The Port of South Louisiana ran afoul of the state’s open meetings law last year by conducting public business relating to a proposed grain elevator project in St. John the Baptist Parish without the public’s awareness or opportunity for input, according to a lawsuit filed by a local nonprofit.
The port’s executive director and commissioners convened in secret, by email, ahead of a public meeting in which the port would go on to approve a cooperative endeavor agreement (CEA) with the grain elevator company, Greenfield Louisiana LLC, according to the suit, which was filed last week.
Attorneys for the Descendants Project argue that when the port’s commissioners voted to approve the CEA at their public meeting in April, it was “merely a pro forma reenactment of the decision” that had already been made via email.
The CEA would save Greenfield more than $200 million in ad valorem taxes, or property taxes, over its 30-year lifespan, according to an analysis conducted by the group Together Louisiana — during which time the port would collect nearly $7 million in administrative fees.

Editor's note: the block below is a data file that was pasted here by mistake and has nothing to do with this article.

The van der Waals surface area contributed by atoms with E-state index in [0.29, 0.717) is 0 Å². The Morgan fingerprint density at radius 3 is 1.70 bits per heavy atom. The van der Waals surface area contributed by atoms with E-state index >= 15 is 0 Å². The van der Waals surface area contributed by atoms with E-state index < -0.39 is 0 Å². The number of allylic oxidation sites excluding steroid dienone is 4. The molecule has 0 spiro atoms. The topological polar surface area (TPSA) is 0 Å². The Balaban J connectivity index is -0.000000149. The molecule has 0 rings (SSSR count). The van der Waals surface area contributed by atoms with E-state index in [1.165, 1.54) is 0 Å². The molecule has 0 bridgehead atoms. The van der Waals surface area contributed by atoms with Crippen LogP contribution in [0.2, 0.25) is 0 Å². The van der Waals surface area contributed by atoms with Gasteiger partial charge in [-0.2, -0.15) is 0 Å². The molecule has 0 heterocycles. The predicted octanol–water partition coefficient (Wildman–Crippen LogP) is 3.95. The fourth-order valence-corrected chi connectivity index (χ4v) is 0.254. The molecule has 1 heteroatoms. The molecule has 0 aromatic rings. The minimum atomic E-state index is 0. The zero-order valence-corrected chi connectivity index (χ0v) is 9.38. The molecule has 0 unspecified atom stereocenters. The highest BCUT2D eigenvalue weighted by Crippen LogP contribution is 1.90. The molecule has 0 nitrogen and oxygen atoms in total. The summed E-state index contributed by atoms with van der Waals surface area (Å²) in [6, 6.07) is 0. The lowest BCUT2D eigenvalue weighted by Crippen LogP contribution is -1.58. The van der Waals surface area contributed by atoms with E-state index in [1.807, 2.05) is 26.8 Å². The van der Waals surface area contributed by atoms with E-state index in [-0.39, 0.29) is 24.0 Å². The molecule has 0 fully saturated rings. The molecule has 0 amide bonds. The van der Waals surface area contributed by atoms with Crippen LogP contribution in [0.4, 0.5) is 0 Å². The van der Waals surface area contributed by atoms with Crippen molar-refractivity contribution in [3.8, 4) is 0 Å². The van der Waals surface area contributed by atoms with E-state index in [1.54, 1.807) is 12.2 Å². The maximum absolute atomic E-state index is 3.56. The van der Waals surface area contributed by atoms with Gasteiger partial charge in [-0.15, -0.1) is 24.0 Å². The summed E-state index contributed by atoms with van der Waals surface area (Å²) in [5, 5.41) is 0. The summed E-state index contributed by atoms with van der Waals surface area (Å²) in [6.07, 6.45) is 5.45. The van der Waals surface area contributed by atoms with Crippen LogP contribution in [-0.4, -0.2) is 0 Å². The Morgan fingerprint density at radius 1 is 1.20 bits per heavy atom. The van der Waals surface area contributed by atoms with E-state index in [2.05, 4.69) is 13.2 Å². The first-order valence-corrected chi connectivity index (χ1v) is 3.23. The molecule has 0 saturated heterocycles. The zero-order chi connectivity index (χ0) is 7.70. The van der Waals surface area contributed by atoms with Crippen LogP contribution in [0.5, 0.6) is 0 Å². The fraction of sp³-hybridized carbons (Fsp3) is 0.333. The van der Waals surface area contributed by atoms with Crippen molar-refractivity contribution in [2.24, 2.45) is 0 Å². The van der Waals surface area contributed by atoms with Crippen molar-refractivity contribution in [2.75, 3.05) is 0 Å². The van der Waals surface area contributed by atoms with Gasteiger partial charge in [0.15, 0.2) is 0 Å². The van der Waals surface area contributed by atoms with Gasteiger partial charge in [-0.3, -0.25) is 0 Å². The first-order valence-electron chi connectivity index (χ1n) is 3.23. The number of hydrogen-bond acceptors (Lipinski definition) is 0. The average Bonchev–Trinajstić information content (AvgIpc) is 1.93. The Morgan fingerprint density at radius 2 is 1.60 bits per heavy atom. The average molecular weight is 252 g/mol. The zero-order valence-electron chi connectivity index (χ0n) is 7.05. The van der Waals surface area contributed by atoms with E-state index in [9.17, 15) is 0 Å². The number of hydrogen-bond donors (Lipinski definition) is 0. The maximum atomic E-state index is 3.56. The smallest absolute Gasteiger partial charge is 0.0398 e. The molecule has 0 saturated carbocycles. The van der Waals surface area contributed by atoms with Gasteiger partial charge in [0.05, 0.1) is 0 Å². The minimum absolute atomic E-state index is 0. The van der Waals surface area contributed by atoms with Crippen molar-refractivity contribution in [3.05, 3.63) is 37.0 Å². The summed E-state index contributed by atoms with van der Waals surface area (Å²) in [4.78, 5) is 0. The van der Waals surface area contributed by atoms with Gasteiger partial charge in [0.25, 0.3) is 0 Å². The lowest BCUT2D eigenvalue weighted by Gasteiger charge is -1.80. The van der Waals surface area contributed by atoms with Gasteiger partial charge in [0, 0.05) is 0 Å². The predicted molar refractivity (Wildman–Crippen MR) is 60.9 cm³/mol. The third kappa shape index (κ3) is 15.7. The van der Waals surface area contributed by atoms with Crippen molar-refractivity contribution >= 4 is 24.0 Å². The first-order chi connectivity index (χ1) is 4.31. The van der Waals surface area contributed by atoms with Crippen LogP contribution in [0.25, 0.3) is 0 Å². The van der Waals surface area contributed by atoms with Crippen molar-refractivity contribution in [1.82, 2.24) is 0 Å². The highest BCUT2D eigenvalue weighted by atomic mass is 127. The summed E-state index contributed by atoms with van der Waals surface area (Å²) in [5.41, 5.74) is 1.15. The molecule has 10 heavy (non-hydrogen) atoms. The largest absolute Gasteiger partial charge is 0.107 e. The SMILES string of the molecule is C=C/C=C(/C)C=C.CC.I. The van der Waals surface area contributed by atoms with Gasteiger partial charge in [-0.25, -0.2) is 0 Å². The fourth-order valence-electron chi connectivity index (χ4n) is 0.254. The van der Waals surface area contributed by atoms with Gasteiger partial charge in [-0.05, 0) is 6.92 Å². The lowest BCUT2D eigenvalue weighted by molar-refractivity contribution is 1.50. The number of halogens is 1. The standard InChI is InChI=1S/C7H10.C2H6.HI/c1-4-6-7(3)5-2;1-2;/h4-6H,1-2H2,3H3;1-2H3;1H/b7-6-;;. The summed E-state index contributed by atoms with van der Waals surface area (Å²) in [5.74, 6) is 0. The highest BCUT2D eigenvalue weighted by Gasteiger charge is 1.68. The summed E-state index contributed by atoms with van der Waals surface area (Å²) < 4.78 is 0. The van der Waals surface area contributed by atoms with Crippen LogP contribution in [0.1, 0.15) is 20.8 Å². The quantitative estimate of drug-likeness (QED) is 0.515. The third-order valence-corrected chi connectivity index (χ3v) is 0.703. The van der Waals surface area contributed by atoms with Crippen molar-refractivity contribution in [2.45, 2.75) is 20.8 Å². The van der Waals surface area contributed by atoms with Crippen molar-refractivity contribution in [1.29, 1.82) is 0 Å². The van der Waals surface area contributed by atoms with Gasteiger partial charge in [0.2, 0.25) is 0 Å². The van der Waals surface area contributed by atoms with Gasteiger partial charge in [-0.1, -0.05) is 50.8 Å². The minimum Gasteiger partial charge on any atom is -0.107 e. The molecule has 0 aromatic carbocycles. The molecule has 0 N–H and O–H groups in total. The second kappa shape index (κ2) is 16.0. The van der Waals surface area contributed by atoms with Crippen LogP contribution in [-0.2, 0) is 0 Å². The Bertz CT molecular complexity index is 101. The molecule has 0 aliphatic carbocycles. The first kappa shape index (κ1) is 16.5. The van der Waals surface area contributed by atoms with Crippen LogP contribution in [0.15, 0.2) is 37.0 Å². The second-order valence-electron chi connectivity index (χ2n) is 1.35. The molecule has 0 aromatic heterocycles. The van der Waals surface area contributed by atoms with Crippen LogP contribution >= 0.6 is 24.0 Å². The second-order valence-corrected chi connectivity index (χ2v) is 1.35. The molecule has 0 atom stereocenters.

“The Port of South Louisiana is a powerful entity that has gone unchecked for too long,” Joy Banner, co-founder of the Descendants Project, said in a press statement released by the law firm Most & Associates, which is representing the group.
“Decisions about our lives, our homes, and our communities are being made for us and about us, so why shouldn’t those decisions include us?” she said in the statement. “The lengths that the Port will go through to keep their operations off the record and away from public scrutiny is unconstitutional and a threat to public safety.”
Greenfield bought the tract of land at issue for $40 million in 2021. The company plans to build a large grain elevator on the property, worth more than $400 million, that would include more than 50 grain silos, a conveyor belt, railroad infrastructure and a dock. A study produced by the economic development agency Greater New Orleans, Inc., found that the grain elevator project would produce, among other things, 100 direct jobs.
The Descendants Project, and the Banner sisters, are engaged in litigation opposing the grain elevator’s construction.
Greenfield declined to comment for this story, with a media representative saying they would defer to the port. Micah Cormier, communications director for the port, provided the following statement to The Lens.
“The Port of South Louisiana Board of Commissioners has always strictly adhered to the Open Meetings Law. At its April, 2022 Commission meeting, the Board of Commissioners complied with the Open Meetings Law,” Cormier wrote.